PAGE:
Depending on income level and eligibility, you can save more annually by doing both than only contributing to your 401(k). In 2015, 401(k) contributions are limited to $18,000 of earned income, plus another $6,000 "catch-up" if you're age 50+. Add the Roth IRA and you have another $5,500 contribution, plus $1,000 "catch-up" if you're age 50+.
While you receive no current income tax deduction for contributions to a Roth IRA or Roth 401(k), those contributions have the potential to grow tax-free over time into retirement (or your death).
Contributing to both pre-tax and post-tax retirement plans may give you options to mix-and-match future retirement plan withdrawals in such a way to minimize the overall tax bite (including the taxability of Social Security).
There are no future Required Minimum Distributions (RMDs) for a Roth IRA, while there are starting at age 70.5 for pre-tax plans such as 401(k) or Traditional IRA.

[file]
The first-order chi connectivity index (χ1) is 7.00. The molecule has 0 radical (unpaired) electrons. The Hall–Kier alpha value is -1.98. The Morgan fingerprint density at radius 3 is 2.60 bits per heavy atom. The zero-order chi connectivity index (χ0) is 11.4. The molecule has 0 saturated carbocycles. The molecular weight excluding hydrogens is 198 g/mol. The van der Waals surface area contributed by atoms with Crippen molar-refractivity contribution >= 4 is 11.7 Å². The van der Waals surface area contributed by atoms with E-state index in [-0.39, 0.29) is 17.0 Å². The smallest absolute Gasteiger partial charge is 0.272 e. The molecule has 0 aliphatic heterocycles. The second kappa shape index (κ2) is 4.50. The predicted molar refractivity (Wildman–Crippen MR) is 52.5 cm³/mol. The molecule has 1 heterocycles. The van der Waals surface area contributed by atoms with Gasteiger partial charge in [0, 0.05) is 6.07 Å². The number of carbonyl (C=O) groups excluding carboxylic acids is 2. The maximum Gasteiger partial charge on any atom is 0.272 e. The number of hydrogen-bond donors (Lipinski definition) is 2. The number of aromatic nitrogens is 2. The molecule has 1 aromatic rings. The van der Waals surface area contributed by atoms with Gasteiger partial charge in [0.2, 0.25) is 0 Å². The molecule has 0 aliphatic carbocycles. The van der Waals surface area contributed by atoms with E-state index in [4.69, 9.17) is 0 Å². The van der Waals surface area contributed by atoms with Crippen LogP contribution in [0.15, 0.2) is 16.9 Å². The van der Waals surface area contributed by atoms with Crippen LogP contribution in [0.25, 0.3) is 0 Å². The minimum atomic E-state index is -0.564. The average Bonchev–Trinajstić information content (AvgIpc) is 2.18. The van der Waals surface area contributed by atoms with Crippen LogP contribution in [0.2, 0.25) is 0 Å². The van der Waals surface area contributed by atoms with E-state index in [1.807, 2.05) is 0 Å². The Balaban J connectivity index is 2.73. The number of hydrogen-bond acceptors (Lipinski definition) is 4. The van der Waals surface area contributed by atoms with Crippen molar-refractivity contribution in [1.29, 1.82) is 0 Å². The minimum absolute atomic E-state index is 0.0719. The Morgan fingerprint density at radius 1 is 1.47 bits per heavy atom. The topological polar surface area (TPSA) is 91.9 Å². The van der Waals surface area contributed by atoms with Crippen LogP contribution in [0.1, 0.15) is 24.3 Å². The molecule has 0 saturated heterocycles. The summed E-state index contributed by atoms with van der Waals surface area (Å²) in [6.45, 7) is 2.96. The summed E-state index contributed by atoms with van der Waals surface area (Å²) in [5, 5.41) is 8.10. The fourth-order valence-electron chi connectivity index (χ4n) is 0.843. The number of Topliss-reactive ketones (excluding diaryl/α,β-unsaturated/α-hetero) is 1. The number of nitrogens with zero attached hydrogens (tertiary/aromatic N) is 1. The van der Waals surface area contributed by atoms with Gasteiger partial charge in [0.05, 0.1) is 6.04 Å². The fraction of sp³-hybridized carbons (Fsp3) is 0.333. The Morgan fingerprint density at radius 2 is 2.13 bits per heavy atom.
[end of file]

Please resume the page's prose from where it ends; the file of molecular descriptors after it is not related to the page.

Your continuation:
A primary consideration in the decision is your current income tax bracket vs. anticipated bracket in retirement. If your income is high now and you anticipate it'll be lower in retirement, it generally makes sense to make pre-tax contributions and get the tax deduction now. If your income is lower now vs. what you anticipate in retirement, it may be more beneficial to contribute as much as possible now into post-tax Roth IRA or Roth 401(k). I hope that helps. All the best!
Many people choose to contribute to both a Roth IRA and a 401k for many reasons:
- To maximize the contribution limit: A Roth IRA is limited to $5,500 a year, and a 401k is limited to $18,000 a year. Contribute to both plans may allow you to contribute more.
- Contributing to your company's 401k may allow you to take advantage of the matching contribution from your employer. On the other hand, the investment options can be quite limited. Many people choose to invest in an IRA or Roth IRA to be able to choose the best investment options with lowest costs and fees.
- You can create a mix of pre-tax and after-tax savings. This will give you more flexibility to choose from which account you'd like to withdraw from depending on your tax situation that year.
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